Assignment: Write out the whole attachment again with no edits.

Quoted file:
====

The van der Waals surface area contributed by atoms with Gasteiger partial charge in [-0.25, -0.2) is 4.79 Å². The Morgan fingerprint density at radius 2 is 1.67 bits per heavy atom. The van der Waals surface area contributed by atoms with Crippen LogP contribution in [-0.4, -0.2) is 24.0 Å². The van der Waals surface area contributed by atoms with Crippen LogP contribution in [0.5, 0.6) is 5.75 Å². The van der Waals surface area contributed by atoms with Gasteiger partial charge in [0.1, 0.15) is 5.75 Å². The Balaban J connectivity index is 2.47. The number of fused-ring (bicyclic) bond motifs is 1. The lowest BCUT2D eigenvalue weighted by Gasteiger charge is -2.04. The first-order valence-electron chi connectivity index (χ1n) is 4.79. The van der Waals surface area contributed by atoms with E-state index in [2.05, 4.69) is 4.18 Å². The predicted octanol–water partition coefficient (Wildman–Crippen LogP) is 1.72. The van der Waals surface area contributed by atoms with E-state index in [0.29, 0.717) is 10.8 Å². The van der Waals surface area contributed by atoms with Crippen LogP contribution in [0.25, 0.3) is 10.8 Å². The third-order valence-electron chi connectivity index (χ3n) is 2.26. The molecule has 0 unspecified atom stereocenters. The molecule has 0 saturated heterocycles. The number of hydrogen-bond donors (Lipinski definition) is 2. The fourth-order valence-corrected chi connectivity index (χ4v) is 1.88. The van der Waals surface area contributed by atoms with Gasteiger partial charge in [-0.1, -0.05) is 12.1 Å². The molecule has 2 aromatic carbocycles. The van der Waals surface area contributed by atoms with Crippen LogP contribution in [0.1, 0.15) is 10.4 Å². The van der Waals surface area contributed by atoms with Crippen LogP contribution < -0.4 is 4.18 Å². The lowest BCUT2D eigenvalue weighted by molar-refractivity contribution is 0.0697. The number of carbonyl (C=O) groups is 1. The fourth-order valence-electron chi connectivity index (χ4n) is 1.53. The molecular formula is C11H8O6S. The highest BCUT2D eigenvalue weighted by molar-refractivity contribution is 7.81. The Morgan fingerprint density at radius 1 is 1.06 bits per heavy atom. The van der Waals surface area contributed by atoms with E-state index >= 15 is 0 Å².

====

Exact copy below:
The van der Waals surface area contributed by atoms with Gasteiger partial charge in [-0.25, -0.2) is 4.79 Å². The Morgan fingerprint density at radius 2 is 1.67 bits per heavy atom. The van der Waals surface area contributed by atoms with Crippen LogP contribution in [-0.4, -0.2) is 24.0 Å². The van der Waals surface area contributed by atoms with Crippen LogP contribution in [0.5, 0.6) is 5.75 Å². The van der Waals surface area contributed by atoms with Gasteiger partial charge in [0.1, 0.15) is 5.75 Å². The Balaban J connectivity index is 2.47. The number of fused-ring (bicyclic) bond motifs is 1. The lowest BCUT2D eigenvalue weighted by Gasteiger charge is -2.04. The first-order valence-electron chi connectivity index (χ1n) is 4.79. The van der Waals surface area contributed by atoms with E-state index in [2.05, 4.69) is 4.18 Å². The predicted octanol–water partition coefficient (Wildman–Crippen LogP) is 1.72. The van der Waals surface area contributed by atoms with E-state index in [0.29, 0.717) is 10.8 Å². The van der Waals surface area contributed by atoms with Crippen LogP contribution in [0.25, 0.3) is 10.8 Å². The third-order valence-electron chi connectivity index (χ3n) is 2.26. The molecule has 0 unspecified atom stereocenters. The molecule has 0 saturated heterocycles. The number of hydrogen-bond donors (Lipinski definition) is 2. The fourth-order valence-corrected chi connectivity index (χ4v) is 1.88. The van der Waals surface area contributed by atoms with Gasteiger partial charge in [-0.1, -0.05) is 12.1 Å². The molecule has 2 aromatic carbocycles. The van der Waals surface area contributed by atoms with Crippen LogP contribution in [0.1, 0.15) is 10.4 Å². The van der Waals surface area contributed by atoms with Crippen LogP contribution < -0.4 is 4.18 Å². The lowest BCUT2D eigenvalue weighted by molar-refractivity contribution is 0.0697. The number of carbonyl (C=O) groups is 1. The fourth-order valence-electron chi connectivity index (χ4n) is 1.53. The molecular formula is C11H8O6S. The highest BCUT2D eigenvalue weighted by molar-refractivity contribution is 7.81. The Morgan fingerprint density at radius 1 is 1.06 bits per heavy atom. The van der Waals surface area contributed by atoms with E-state index >= 15 is 0 Å².